OKR Vs. KPI: Why & How to Set Goals with Objectives and Key Results
In this article, we’ll tell you what the OKR concept implies, why it is better than KPI, and how to implement the Objective Key Results framework in your team.
Many product teams have the same problem. Some of them solve it by implementing OKR, others — KPI. Having faced the team focus and synchronization issue in the OKR vs. KPI battle, we joined the first. Namely OKR. Why? We choose to sync people up and help them move in the same direction while meeting their objectives.
After two years in this framework, we’ve got some experience to share:
- How you can implement OKR,
- Why no one can do this right the first time (which is entirely normal),
- And what to do with KPI.
To make this article more insightful, we’ve talked to Ilya, a product & strategy thinking mentor, and discovered his experience in implementing OKR in different companies.
Grab your pen and some paper and make notes on the OKR implementation as you read this article.
What is the OKR?
OKR (objectives and key results — KR) is a goal-setting framework helping you determine the direction of your company’s growth, sync teams up, and engage all employees in the process of setting objectives and defining KR.
The objectives are set at these levels:
- Particular employees.
These people decompose objectives into measurable results the company wants to achieve. The objective is marked as completed if a specific goal is met.
OKRs first appeared in Intel and then moved to Google. John Doer was the one who brought OKRs to Google. You can see him talking about this framework at TED:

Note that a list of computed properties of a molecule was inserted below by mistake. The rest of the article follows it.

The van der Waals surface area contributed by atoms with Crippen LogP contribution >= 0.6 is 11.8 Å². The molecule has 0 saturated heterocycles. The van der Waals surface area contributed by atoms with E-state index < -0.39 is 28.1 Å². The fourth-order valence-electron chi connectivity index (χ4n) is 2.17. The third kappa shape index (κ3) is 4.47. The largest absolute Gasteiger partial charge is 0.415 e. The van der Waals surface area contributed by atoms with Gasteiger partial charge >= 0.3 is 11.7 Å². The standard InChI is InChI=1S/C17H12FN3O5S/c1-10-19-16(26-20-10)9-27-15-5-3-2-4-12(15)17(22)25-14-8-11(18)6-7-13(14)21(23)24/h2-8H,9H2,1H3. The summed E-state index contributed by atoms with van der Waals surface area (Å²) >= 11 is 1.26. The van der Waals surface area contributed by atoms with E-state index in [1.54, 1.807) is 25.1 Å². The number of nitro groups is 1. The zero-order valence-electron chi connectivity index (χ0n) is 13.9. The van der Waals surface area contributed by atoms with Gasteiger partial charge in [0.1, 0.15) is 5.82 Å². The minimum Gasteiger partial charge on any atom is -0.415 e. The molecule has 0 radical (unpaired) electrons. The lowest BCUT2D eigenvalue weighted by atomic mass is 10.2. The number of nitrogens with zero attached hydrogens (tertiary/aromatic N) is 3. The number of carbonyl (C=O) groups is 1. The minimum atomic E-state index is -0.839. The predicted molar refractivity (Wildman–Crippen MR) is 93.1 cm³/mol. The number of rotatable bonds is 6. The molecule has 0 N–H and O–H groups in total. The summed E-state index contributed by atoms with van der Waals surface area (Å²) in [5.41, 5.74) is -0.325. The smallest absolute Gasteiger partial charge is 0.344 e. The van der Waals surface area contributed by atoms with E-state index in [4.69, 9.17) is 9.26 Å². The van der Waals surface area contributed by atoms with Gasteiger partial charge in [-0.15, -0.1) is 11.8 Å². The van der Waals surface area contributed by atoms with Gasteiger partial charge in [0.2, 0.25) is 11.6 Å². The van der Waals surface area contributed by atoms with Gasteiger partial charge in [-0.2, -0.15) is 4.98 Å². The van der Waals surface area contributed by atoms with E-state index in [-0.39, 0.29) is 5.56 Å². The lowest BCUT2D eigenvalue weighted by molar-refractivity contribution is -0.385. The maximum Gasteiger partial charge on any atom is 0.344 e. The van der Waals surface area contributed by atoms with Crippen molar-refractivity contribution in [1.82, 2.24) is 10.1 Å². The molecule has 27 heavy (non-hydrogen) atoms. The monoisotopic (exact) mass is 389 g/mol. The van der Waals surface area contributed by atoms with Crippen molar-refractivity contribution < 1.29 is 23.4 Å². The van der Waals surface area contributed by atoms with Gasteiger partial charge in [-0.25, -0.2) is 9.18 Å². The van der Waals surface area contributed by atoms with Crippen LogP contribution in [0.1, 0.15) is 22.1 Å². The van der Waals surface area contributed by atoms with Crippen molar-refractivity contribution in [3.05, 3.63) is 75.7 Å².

Now many high profile companies like Spotify, Twitter, Airbnb, and Miro use them. It doesn’t mean OKRs can only be applied in the IT universe. You can use them even when planning your own life. I mean it.
For example, my objective for the next two years is to learn French. My KR is to pass DALF for C1 and have 10 Tinder matches with native speakers.
The primary thing about OKR is that both top management and the whole company are involved in defining objectives and key results. That’s why OKRs help you sync up with your team, move in the same direction, and increase each team member’s involvement as everyone knows how they can influence the achievement of a common objective.
What is a KPI?
The first thing you see comparing OKRs Vs. KPIs is that the last ones focus on metrics that reflect performance. They are indicators that tell if you are meeting company targets or not.
It’s a way of keeping teams accountable and measuring company growth over time.
To perform correctly, KPIs should usually:
- Link to strategic objectives (common feature in OKR Vs. KPI comparison)
- Prioritize resources
- Be measurable
Choosing qualitative KPIs can lead to confusion and subjective data interpretations.
For example, KPI vs. OKR for Sales Department:
- KPI. The number of calls, XXX customer lifetime value, XXX sales revenue. There is a focus on numbers and its 100% implementation.
- OKR. Objective — collect more accurate sales data about leads. KR — build a list of lead metrics and script questions to manage in CRM; 85% of leads answered the obligatory questions.
In the first case, you have numbers. What if they are behind the target? By saying, “time to hit a higher sales revenue goal, ” you won’t get sales growth. So what exactly to improve to put everything back on track? One of the solutions we see in OKR is setting an inspiring goal and defining ways to adhere to it.
OKR VS KPI. Choosing the priority framework
It is a bit wrong to put the “versus” between these two because OKR is for improving your business and goal-setting, and KPI is for monitoring general business performance.